As technology advances rapidly, the question of how to sustainably manufacture new products and how to dispose of old ones are both of increasing importance. After all, the average lifespan of devices is shrinking, and the United Nations is projecting that people will generate 52.2 million metric tons of e-waste globally by 2021.
When we talk about our waste problem with experts in the IEEE community, a recurring idea is that these resourcing questions present a series of opportunities to innovate in other ways. Kaikai Xu, IEEE Senior member, Professor at the University of Electronic Science and Technology of China, is adamant on this front: “Opportunities often coexist with challenges,” he says. An example on Xu’s mind? “We will save a lot of energy and materials if we can reduce the power consumption and size of chips in the semiconductor industry, as there is a huge demand for electronic products all over the world. There will be a huge market for the design of low-power chips.”
For Paige Kassalan, IEEE Graduate Student member, “One industry that has a lot of opportunity is building and construction. For Solar Impulse, we had very efficient insulation to keep the pilots in a bearable temperature at 8.5km. That insulation is now used in refrigerators to allow for less energy to be lost.” Through advances in research and manufacturing, we can decrease the amount of material needed to produce items (meaning less waste), as well as make those items more efficient (meaning less energy use). Already, smart manufacturing is developing rapidly. The concept revolves around using an integrated computing platform that encompasses the full production process – engineering, manufacturing and delivery. By creating a holistic set of data, efficiency can be greatly improved.
Using Sensors and Data
Sensors, data and software have roles to play both in manufacturing and waste disposal. Disposing of waste has long been a complex issue. After all, no one wants to live near a landfill, or to have other people’s trash brought into their neighborhood. The issue gets exacerbated as electronic materials like chips, batteries and screens enter the waste stream. As a result, “Waste management and disposal continues to increase in costs while trying to adhere to tighter constraints to remain environmentally sustainable,” says Karen Panetta, IEEE Fellow and Dean of Graduate Education at Tufts University. Environmental regulation and cost pressures are helping drive innovation in making technologies smaller, as well as making the production process less wasteful. While this stands to improve the future, there’s still the question of disposing of many outdated electronics, which can be hazardous if handled improperly. To address health concerns, Panetta says, “some of the newest technological advances are utilizing low-cost sensor technologies and wireless communications to measure the decay in landfills and to monitor waste flow in open water and the effects on wildlife, humans and the environment.”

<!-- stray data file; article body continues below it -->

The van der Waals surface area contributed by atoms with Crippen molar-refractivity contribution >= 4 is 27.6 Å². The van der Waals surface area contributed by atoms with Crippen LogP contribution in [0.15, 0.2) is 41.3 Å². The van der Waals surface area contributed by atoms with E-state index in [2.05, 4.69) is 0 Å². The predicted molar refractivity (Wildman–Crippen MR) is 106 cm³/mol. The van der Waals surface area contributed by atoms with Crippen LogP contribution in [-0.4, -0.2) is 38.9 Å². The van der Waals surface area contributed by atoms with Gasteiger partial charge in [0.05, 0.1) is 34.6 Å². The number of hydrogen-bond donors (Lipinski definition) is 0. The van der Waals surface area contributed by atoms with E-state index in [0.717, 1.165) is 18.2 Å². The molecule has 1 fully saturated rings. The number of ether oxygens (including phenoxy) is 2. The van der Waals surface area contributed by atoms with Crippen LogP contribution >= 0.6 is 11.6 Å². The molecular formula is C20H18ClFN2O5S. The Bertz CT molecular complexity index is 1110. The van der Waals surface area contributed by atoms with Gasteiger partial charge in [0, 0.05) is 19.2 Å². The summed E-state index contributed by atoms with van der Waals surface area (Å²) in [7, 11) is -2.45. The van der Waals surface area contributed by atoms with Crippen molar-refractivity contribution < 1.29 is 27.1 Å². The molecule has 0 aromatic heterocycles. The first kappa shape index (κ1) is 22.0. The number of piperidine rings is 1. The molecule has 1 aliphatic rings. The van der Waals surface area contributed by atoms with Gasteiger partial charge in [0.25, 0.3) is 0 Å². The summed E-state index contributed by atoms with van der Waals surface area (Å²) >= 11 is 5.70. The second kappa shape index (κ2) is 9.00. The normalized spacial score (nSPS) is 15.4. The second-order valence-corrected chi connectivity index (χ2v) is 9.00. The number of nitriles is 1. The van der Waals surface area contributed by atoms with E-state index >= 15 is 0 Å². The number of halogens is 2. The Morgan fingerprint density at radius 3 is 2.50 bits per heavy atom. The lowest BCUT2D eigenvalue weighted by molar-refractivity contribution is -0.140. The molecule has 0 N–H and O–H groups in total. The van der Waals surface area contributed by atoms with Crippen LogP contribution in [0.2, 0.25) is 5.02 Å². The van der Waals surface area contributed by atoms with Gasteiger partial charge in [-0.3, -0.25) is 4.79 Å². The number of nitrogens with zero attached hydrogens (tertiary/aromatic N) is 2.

By using sensors to get tangible numbers, it becomes easier to make better policy decisions when it comes to waste, according to Panetta. And that doesn’t just apply to sites that contain e-waste – it’s also applicable to all types of landfill contents, as well as local infrastructure like drinking water. “For instance,” Panetta says, “consider the water quality issues that plagued cities in Michigan. Engineers took the initiative to collect the data, work with residents to conduct the water testing and proved to the municipality that there was a true health issue, which contradicted the municipality’s position. The results and conclusions from this data science approach were indisputable.”